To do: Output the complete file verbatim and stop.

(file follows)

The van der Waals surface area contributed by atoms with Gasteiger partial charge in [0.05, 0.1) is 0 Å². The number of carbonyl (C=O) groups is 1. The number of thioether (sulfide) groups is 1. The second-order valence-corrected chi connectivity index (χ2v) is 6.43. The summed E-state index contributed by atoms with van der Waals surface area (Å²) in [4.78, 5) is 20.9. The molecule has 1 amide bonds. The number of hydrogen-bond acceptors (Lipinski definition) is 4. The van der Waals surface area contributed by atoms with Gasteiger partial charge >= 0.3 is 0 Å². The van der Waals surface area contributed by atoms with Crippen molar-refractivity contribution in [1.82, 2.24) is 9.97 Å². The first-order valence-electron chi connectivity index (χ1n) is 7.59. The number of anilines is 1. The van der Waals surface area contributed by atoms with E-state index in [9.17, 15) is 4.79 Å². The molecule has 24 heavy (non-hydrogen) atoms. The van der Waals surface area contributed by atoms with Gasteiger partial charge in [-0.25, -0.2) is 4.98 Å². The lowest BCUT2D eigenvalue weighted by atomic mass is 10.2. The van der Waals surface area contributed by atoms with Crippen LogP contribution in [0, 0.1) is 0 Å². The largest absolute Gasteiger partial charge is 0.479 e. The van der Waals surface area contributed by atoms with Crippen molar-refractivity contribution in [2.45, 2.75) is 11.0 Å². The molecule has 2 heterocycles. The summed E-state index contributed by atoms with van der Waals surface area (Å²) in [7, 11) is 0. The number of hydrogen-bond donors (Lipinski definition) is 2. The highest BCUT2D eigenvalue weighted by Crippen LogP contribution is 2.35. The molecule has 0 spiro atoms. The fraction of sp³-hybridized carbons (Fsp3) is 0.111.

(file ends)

The van der Waals surface area contributed by atoms with Gasteiger partial charge in [0.05, 0.1) is 0 Å². The number of carbonyl (C=O) groups is 1. The number of thioether (sulfide) groups is 1. The second-order valence-corrected chi connectivity index (χ2v) is 6.43. The summed E-state index contributed by atoms with van der Waals surface area (Å²) in [4.78, 5) is 20.9. The molecule has 1 amide bonds. The number of hydrogen-bond acceptors (Lipinski definition) is 4. The van der Waals surface area contributed by atoms with Gasteiger partial charge >= 0.3 is 0 Å². The van der Waals surface area contributed by atoms with Crippen molar-refractivity contribution in [1.82, 2.24) is 9.97 Å². The first-order valence-electron chi connectivity index (χ1n) is 7.59. The number of anilines is 1. The van der Waals surface area contributed by atoms with E-state index in [9.17, 15) is 4.79 Å². The molecule has 24 heavy (non-hydrogen) atoms. The van der Waals surface area contributed by atoms with Gasteiger partial charge in [-0.25, -0.2) is 4.98 Å². The lowest BCUT2D eigenvalue weighted by atomic mass is 10.2. The van der Waals surface area contributed by atoms with Crippen LogP contribution in [0, 0.1) is 0 Å². The largest absolute Gasteiger partial charge is 0.479 e. The van der Waals surface area contributed by atoms with Crippen molar-refractivity contribution in [2.45, 2.75) is 11.0 Å². The molecule has 2 heterocycles. The summed E-state index contributed by atoms with van der Waals surface area (Å²) in [7, 11) is 0. The number of hydrogen-bond donors (Lipinski definition) is 2. The highest BCUT2D eigenvalue weighted by Crippen LogP contribution is 2.35. The molecule has 0 spiro atoms. The fraction of sp³-hybridized carbons (Fsp3) is 0.111.